She is so alert today. She is trying to hard to communicate something to us, but none of us can seem to get it right. I don’t know how she can even form sentences with that tube down her throat.
First she pointed to her eyes.
“Do you want your glasses?” she nods.
After I put them on her face she tries to take them off.
Everyone is trying to guess and the more we try to help, the more she looks like she she wants to scream. I stand there thinking this is the most fucked up version of charades.
“Do you want to call someone?” She nods.
We list the names of virtually everyone she has ever met, she doesn’t want to call any of them.
Dr. K says she isn’t really asking for anything-she’s confused. But Dr. K hasn’t known her for twenty-six years. She knows nothing about her.
I take my grandma’s hand and I tell her to spell out what she wants by squeezing my hand every time we hit the correct letter in the alphabet. But, I don’t know if I am going too fast or two slow and she’s shaking her head.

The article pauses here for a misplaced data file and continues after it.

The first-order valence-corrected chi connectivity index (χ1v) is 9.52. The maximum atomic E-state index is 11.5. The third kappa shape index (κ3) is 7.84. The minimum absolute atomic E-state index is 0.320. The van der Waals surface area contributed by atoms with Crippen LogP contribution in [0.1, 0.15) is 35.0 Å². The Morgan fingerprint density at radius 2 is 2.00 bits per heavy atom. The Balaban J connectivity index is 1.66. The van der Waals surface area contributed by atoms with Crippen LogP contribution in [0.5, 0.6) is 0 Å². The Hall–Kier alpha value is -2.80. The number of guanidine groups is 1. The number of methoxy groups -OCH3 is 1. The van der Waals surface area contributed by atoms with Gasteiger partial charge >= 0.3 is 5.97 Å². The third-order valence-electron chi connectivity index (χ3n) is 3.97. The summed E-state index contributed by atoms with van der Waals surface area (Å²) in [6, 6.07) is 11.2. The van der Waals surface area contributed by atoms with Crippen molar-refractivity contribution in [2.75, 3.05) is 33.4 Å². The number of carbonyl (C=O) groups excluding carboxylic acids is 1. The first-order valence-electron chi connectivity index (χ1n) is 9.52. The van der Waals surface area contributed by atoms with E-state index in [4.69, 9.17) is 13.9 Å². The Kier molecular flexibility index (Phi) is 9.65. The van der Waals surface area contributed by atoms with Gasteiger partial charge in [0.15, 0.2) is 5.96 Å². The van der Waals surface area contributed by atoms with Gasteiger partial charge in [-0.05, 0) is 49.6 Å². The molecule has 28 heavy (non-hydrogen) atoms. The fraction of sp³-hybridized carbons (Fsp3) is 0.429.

I looked at her said, “I think we’re all idiots and you’re the only smart one here” she nods.
It is the first time we have laughed since May 26th. Even my grandma smiles.
Our last ditch effort is to hand her a pencil. I’m holding paper to the clipboard, above her on the hospital bed. She sticks the pencil in her left hand, which baffles us all because she has been right handed for 82 years.
It takes her a while.
But there’s a W…and then an A…
She rewrites the T because the first one looks like an A.
Before she gets to the E and the R, I know what she’s looking for.
She has been begging for water since her eyes first opened. She hasn’t had any in five days.
I want to burst into tears and run out of the room. I can barely look her in the eye to tell her she can’t have any after she worked so hard to ask for it. We take the wet sponge and brush it against her lips, around the inside of her mouth-that was all she was allowed.
She eventually falls asleep and I walk down the ICU hall, out the door into the general waiting area, to the bathroom I have spent every day in since we all got here. I go there to cry so that my grandma doesn’t get scared.
I lock the door and slide down the wall. I’m grabbing my stomach, trying to keep my insides together. I’m screaming but no noise comes out-I don’t want anyone on the other side of the door to know I’m unraveling.
We still have so much farther to go.